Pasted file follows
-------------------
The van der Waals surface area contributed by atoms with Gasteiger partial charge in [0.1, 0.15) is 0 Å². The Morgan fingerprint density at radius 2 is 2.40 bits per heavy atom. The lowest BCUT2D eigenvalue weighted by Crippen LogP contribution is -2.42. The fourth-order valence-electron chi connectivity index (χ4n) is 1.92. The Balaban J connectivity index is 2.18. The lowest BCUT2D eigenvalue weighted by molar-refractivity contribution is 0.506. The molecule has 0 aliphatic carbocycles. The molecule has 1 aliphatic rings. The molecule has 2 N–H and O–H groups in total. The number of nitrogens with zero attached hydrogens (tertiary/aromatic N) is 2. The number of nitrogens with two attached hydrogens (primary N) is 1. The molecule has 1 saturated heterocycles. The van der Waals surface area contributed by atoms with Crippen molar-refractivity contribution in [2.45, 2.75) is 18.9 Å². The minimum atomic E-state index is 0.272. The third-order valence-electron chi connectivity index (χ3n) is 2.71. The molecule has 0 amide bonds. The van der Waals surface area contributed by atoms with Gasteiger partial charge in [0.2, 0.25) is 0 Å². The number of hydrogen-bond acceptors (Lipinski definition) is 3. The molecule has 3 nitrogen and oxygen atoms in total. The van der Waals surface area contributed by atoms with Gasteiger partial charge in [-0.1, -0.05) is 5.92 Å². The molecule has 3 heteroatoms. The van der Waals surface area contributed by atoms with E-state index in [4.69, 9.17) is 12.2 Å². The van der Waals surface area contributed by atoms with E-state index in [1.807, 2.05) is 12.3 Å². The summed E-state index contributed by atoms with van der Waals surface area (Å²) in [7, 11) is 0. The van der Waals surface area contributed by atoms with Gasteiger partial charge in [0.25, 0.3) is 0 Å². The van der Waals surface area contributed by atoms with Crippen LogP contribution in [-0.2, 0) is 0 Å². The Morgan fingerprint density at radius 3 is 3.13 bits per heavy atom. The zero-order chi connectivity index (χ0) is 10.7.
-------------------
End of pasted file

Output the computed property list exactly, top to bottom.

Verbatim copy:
The van der Waals surface area contributed by atoms with Gasteiger partial charge in [0.1, 0.15) is 0 Å². The Morgan fingerprint density at radius 2 is 2.40 bits per heavy atom. The lowest BCUT2D eigenvalue weighted by Crippen LogP contribution is -2.42. The fourth-order valence-electron chi connectivity index (χ4n) is 1.92. The Balaban J connectivity index is 2.18. The lowest BCUT2D eigenvalue weighted by molar-refractivity contribution is 0.506. The molecule has 0 aliphatic carbocycles. The molecule has 1 aliphatic rings. The molecule has 2 N–H and O–H groups in total. The number of nitrogens with zero attached hydrogens (tertiary/aromatic N) is 2. The number of nitrogens with two attached hydrogens (primary N) is 1. The molecule has 1 saturated heterocycles. The van der Waals surface area contributed by atoms with Crippen molar-refractivity contribution in [2.45, 2.75) is 18.9 Å². The minimum atomic E-state index is 0.272. The third-order valence-electron chi connectivity index (χ3n) is 2.71. The molecule has 0 amide bonds. The van der Waals surface area contributed by atoms with Gasteiger partial charge in [0.2, 0.25) is 0 Å². The number of hydrogen-bond acceptors (Lipinski definition) is 3. The molecule has 3 nitrogen and oxygen atoms in total. The van der Waals surface area contributed by atoms with Gasteiger partial charge in [-0.1, -0.05) is 5.92 Å². The molecule has 3 heteroatoms. The van der Waals surface area contributed by atoms with E-state index in [4.69, 9.17) is 12.2 Å². The van der Waals surface area contributed by atoms with E-state index in [1.807, 2.05) is 12.3 Å². The summed E-state index contributed by atoms with van der Waals surface area (Å²) in [7, 11) is 0. The van der Waals surface area contributed by atoms with Gasteiger partial charge in [0.25, 0.3) is 0 Å². The van der Waals surface area contributed by atoms with Crippen LogP contribution in [-0.2, 0) is 0 Å². The Morgan fingerprint density at radius 3 is 3.13 bits per heavy atom. The zero-order chi connectivity index (χ0) is 10.7.